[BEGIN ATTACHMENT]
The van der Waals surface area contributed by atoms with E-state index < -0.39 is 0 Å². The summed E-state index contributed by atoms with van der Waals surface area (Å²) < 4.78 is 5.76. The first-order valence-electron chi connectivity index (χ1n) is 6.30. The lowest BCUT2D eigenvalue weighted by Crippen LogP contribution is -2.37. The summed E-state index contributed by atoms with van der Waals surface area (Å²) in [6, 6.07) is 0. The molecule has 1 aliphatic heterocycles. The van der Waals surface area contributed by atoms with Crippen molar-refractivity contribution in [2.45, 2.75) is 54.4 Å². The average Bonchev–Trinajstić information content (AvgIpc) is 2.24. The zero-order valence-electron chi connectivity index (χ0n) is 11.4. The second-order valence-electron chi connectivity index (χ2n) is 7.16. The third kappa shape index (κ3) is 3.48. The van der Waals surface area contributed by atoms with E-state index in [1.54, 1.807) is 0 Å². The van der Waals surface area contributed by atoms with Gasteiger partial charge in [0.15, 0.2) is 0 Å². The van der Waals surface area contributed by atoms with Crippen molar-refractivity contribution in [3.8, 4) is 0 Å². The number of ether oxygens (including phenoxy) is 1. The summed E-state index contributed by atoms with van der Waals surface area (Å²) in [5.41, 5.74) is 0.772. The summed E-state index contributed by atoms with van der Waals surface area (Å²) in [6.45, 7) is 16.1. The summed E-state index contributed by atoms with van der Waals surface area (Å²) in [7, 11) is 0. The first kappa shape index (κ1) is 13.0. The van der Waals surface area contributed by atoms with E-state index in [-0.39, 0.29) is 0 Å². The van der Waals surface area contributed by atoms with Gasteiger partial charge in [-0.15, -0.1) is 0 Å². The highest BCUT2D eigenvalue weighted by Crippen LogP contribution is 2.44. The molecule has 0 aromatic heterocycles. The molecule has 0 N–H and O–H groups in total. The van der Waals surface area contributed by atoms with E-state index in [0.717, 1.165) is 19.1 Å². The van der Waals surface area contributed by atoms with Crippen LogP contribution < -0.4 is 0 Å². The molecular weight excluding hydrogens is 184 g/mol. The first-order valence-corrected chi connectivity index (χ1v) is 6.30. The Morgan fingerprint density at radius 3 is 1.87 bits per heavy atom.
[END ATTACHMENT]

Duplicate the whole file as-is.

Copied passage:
The van der Waals surface area contributed by atoms with E-state index < -0.39 is 0 Å². The summed E-state index contributed by atoms with van der Waals surface area (Å²) < 4.78 is 5.76. The first-order valence-electron chi connectivity index (χ1n) is 6.30. The lowest BCUT2D eigenvalue weighted by Crippen LogP contribution is -2.37. The summed E-state index contributed by atoms with van der Waals surface area (Å²) in [6, 6.07) is 0. The molecule has 1 aliphatic heterocycles. The van der Waals surface area contributed by atoms with Crippen molar-refractivity contribution in [2.45, 2.75) is 54.4 Å². The average Bonchev–Trinajstić information content (AvgIpc) is 2.24. The zero-order valence-electron chi connectivity index (χ0n) is 11.4. The second-order valence-electron chi connectivity index (χ2n) is 7.16. The third kappa shape index (κ3) is 3.48. The van der Waals surface area contributed by atoms with E-state index in [1.54, 1.807) is 0 Å². The van der Waals surface area contributed by atoms with Gasteiger partial charge in [0.15, 0.2) is 0 Å². The van der Waals surface area contributed by atoms with Crippen molar-refractivity contribution in [3.8, 4) is 0 Å². The number of ether oxygens (including phenoxy) is 1. The summed E-state index contributed by atoms with van der Waals surface area (Å²) in [5.41, 5.74) is 0.772. The summed E-state index contributed by atoms with van der Waals surface area (Å²) in [6.45, 7) is 16.1. The summed E-state index contributed by atoms with van der Waals surface area (Å²) in [7, 11) is 0. The first kappa shape index (κ1) is 13.0. The van der Waals surface area contributed by atoms with E-state index in [-0.39, 0.29) is 0 Å². The van der Waals surface area contributed by atoms with Gasteiger partial charge in [-0.15, -0.1) is 0 Å². The highest BCUT2D eigenvalue weighted by Crippen LogP contribution is 2.44. The molecule has 0 aromatic heterocycles. The molecule has 0 N–H and O–H groups in total. The van der Waals surface area contributed by atoms with E-state index in [0.717, 1.165) is 19.1 Å². The van der Waals surface area contributed by atoms with Crippen LogP contribution < -0.4 is 0 Å². The molecular weight excluding hydrogens is 184 g/mol. The first-order valence-corrected chi connectivity index (χ1v) is 6.30. The Morgan fingerprint density at radius 3 is 1.87 bits per heavy atom.